The qRT-PCR assay was performed using the Superscript III Platinum One-Step qRT-PCR (Invitrogen) kit. The mixture contained of 5 µL 2 × reaction mix, 0.2 µL Superscript III RT/Platinum TagMix, 0.25 µL MgsO4 (50 Mm), 0.2 µL RNasin, 0.025 µL ROX, 0.15 µM RV5 probe and 0.5 µL of a 10 mM solution of sense/anti-sense primers, 0.5 µg of template cDNA added with H2O to a total of 10 µL. We used the negative control and and NTC reaction along with other samples. Thermal cycling conditions were carried out by hold one stage at 45°C for 15 minutes and hold two stages at 95°C for 3 minutes followed by 40 cycles at 95°C for 15 seconds and 61°C for 1 minute. All tests were performed in triplicate.

3.7. Evaluation of the Clinical Sensitivity and Specificity of the qRT-PCR Assay and Heminested RT-PCR Compared with FAT

Finally, we evaluated the qRT-PCR and heminested RT-PCR assays by dFA, on 50 samples obtained randomly from the repository of the National Center for Reference and Research on Rabies, Pasteur Institute of Iran. The clinical sensitivity and specificity of qRT-PCR and heminested RT-PCR methods were evaluated using the below formulae.

Equation 1.
Equation 2.

The qRT-PCR assay was also carried on total RNA extracted of saliva samples of four patients who had the conditions for entering the study as described above.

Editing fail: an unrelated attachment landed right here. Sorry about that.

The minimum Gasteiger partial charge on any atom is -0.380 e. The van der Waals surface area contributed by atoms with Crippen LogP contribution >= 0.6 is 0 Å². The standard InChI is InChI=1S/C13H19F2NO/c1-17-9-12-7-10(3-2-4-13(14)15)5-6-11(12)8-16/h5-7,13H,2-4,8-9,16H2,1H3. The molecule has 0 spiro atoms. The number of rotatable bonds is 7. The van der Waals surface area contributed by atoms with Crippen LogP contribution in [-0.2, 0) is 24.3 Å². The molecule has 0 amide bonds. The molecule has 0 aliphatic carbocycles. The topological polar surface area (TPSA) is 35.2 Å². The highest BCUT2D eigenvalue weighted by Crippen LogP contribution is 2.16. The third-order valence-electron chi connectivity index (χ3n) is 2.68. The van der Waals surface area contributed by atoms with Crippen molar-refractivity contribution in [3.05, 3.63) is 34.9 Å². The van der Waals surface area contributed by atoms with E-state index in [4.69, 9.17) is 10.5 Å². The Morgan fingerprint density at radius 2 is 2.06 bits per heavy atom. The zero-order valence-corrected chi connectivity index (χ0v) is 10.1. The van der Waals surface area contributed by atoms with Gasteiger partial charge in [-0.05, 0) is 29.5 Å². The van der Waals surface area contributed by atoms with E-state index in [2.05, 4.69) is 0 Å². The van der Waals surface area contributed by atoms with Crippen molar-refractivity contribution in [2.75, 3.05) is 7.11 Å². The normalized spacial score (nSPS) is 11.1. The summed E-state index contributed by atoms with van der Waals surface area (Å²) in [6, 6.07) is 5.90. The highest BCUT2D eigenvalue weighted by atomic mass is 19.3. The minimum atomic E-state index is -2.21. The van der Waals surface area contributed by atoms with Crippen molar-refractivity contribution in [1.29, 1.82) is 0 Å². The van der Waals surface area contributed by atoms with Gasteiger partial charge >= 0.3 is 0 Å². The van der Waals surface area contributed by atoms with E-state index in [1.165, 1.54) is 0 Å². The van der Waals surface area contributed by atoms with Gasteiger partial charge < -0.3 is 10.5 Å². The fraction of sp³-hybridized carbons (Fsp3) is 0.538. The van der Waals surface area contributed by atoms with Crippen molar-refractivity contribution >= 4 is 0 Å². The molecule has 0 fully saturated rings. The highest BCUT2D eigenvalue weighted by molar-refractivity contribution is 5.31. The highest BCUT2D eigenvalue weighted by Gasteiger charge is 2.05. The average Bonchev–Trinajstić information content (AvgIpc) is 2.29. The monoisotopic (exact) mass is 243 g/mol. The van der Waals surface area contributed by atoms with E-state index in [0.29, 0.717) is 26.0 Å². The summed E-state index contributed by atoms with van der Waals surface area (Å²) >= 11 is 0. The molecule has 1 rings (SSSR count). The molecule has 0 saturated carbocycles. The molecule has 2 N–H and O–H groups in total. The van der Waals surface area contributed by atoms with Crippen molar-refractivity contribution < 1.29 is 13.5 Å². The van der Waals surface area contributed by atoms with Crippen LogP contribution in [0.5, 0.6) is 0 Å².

4. Results

4.1. Results of the Evaluation of RNA Quality Extracted Using PCR

The quality of RNA template, as a critical first step, was determined by the amplification of β-actin mRNA for each sample, with the use of β-actin-Taq1 and β-actin-Taq2 primers (Figure 1); the sequence of primers is shown in Table 2.

The PCR results for evaluation of RNA quality on agarose gel electrophoresis; well 1, 2, 3 and 4 are 7 µL PCR products after the amplification and adding 3 µL loading dye buffer that was run out on 1.5% agarose gel along with the 1-kb DNA marker (M).
Figure 1. The PCR results for evaluation of RNA quality on agarose gel electrophoresis; well 1, 2, 3 and 4 are 7 µL PCR products after the amplification and adding 3 µL loading dye buffer that was run out on 1.5% agarose gel along with the 1-kb DNA marker (M).

4.2. Sequence Analysis of Primers and Probe Used for qRT-PCR Assay

Using the NCBI Primer-BLAST (http://www.ncbi.nlm.nih.gov/tools/primer-blast/), we confirmed a homology between the designed primers and probe based on a conserved region of the L gene sequences of the Pasteur virus fixed strain (PV) (accession number. M13215) and six RV genotypes circulating in Iran and rabies lyssavirus isolate 35009 (35009-RV-CVS, accession number. LT839616) (Figure 2).

The location and differences of designed primers based on a conserved region of the L gene sequences of six RV genotypes circulating in Iran and rabies lyssavirus isolate 35009 (35009-RV-CVS, accession number. LT839616) in comparison to the Pasteur virus fixed strain (PV) (accession number. M13215).
Figure 2. The location and differences of designed primers based on a conserved region of the L gene sequences of six RV genotypes circulating in Iran and rabies lyssavirus isolate 35009 (35009-RV-CVS, accession number. LT839616) in comparison to the Pasteur virus fixed strain (PV) (accession number. M13215).

4.3. Quantitative Optimization of the qRT-PCR Assay and Heminested RT-PCR